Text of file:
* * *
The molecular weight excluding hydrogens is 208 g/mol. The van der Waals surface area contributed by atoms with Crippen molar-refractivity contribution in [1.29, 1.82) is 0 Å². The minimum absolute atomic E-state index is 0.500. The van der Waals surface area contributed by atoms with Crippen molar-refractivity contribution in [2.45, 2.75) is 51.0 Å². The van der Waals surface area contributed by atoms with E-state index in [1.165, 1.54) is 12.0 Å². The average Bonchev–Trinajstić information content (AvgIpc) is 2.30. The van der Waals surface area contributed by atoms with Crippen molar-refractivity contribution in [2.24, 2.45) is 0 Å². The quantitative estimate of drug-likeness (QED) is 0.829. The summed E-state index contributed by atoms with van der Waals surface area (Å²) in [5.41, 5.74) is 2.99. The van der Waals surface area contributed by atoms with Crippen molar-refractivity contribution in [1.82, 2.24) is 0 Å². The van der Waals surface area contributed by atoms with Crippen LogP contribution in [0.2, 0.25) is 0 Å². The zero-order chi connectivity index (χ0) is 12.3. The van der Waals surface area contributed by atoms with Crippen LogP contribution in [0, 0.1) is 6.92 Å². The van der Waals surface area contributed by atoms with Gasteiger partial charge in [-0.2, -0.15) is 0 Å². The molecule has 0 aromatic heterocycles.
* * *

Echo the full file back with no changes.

The molecular weight excluding hydrogens is 208 g/mol. The van der Waals surface area contributed by atoms with Crippen molar-refractivity contribution in [1.29, 1.82) is 0 Å². The minimum absolute atomic E-state index is 0.500. The van der Waals surface area contributed by atoms with Crippen molar-refractivity contribution in [2.45, 2.75) is 51.0 Å². The van der Waals surface area contributed by atoms with E-state index in [1.165, 1.54) is 12.0 Å². The average Bonchev–Trinajstić information content (AvgIpc) is 2.30. The van der Waals surface area contributed by atoms with Crippen molar-refractivity contribution in [2.24, 2.45) is 0 Å². The quantitative estimate of drug-likeness (QED) is 0.829. The summed E-state index contributed by atoms with van der Waals surface area (Å²) in [5.41, 5.74) is 2.99. The van der Waals surface area contributed by atoms with Crippen molar-refractivity contribution in [1.82, 2.24) is 0 Å². The van der Waals surface area contributed by atoms with Crippen LogP contribution in [0.2, 0.25) is 0 Å². The zero-order chi connectivity index (χ0) is 12.3. The van der Waals surface area contributed by atoms with Crippen LogP contribution in [0, 0.1) is 6.92 Å². The van der Waals surface area contributed by atoms with Gasteiger partial charge in [-0.2, -0.15) is 0 Å². The molecule has 0 aromatic heterocycles.